Buying Classics Abroad
There are probably fewer than 50 Peugeot 404s in this country, and even fewer people who know much about them. High prices relative to UK rivals kept original sales low on these shores, but their distribution elsewhere was far and wide. Of the four UK examples currently listed on CCW’s website (classiccarsforsale.co.uk), two were recently imported from Sweden, while the others came from Bulgaria and France.
There are plenty of examples in Europe and even more in Africa, especially in French-speaking countries such as Algeria and Tunisia, but also Zimbabwe and Egypt, not forgetting Kenya, where the 404 was built under licence until 1991. Expect all these to have a strong patina though, and negotiating the export paperwork is unlikely to be a jolly affair.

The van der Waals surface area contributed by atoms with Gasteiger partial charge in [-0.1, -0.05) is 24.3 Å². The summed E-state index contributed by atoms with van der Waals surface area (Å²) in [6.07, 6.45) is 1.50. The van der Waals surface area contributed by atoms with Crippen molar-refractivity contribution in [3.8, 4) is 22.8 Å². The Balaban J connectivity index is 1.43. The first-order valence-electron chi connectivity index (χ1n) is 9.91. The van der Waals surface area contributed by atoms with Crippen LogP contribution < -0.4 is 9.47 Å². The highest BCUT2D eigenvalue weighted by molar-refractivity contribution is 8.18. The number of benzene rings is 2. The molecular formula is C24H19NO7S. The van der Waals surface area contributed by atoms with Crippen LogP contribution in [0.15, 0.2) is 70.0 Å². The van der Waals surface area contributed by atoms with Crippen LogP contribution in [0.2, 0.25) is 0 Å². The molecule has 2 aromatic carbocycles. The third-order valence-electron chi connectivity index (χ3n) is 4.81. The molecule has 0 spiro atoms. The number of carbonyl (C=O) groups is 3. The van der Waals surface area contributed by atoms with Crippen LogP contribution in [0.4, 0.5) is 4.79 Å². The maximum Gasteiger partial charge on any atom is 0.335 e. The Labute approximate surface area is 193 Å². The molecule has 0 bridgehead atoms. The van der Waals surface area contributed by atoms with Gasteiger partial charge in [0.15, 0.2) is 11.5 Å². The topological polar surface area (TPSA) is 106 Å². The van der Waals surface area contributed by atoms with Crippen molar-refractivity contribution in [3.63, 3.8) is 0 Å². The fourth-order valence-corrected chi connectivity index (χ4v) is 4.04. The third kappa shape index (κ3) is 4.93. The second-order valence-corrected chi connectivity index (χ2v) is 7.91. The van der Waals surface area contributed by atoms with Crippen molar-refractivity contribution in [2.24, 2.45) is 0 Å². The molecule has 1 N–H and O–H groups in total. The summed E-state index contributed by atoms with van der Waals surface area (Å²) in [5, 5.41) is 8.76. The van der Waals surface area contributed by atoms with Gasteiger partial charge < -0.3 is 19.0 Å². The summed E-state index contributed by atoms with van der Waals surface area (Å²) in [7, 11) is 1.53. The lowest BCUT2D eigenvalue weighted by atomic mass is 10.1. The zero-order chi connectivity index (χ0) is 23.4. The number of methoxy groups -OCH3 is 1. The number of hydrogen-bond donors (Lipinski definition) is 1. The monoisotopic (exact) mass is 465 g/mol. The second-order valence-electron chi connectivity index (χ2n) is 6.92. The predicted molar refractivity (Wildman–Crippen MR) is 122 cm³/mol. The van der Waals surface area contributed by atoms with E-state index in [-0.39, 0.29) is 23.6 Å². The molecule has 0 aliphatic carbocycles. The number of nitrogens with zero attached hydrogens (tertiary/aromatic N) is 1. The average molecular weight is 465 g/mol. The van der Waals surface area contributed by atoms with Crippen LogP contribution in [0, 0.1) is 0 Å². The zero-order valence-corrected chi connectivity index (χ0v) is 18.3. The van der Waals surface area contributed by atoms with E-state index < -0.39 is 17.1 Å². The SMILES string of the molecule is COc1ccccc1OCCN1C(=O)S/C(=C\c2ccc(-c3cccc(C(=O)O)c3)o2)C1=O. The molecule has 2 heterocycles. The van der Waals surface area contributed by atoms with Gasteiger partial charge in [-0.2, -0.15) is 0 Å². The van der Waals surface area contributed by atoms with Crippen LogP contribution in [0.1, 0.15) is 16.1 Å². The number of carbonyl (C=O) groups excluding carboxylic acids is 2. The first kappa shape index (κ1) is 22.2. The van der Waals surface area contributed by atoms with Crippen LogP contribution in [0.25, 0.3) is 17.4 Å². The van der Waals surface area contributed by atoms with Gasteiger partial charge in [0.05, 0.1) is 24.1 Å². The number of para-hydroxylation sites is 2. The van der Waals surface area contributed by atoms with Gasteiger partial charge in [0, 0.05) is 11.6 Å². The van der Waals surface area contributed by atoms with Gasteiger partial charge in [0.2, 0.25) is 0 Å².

South Africa, where vehicles are right-hand drive, tends to be a more reliable source. There’s a decent selection in online classifieds, mostly for less than £3000. Look inland though, as coastal vehicles are often just as crispy as UK cars. If you find a top example, the cost of import might be justifiable considering the inflated values and rarity in the UK.
You really need to look in Europe for the ultra-desirable convertible. Production was brief – 1963 to 1968 – and there are only a handful in this country, partly because the ragtop added enormously to the price when new. Beaulieu Garage ( beaulieugarage.co.uk, 01590 612999) currently has a one for sale that came to the UK from Sweden a couple of years ago.
The 404 was also imported to the USA from 1961 ( by an American distributor rather than Peugeot itself ), the convertible in particular predictably finding loyal devotees in California. Some were also built from CKD kits in Canada – look for ‘Alouette’ badging.
Few from across the pond survived, however, and there aren’t any currently for sale on the major American classified sites, so you’ll need to keep your ear close to the ground to find one. Club Peugeot 404 North America (peugeot404na.com) would be a good place to start.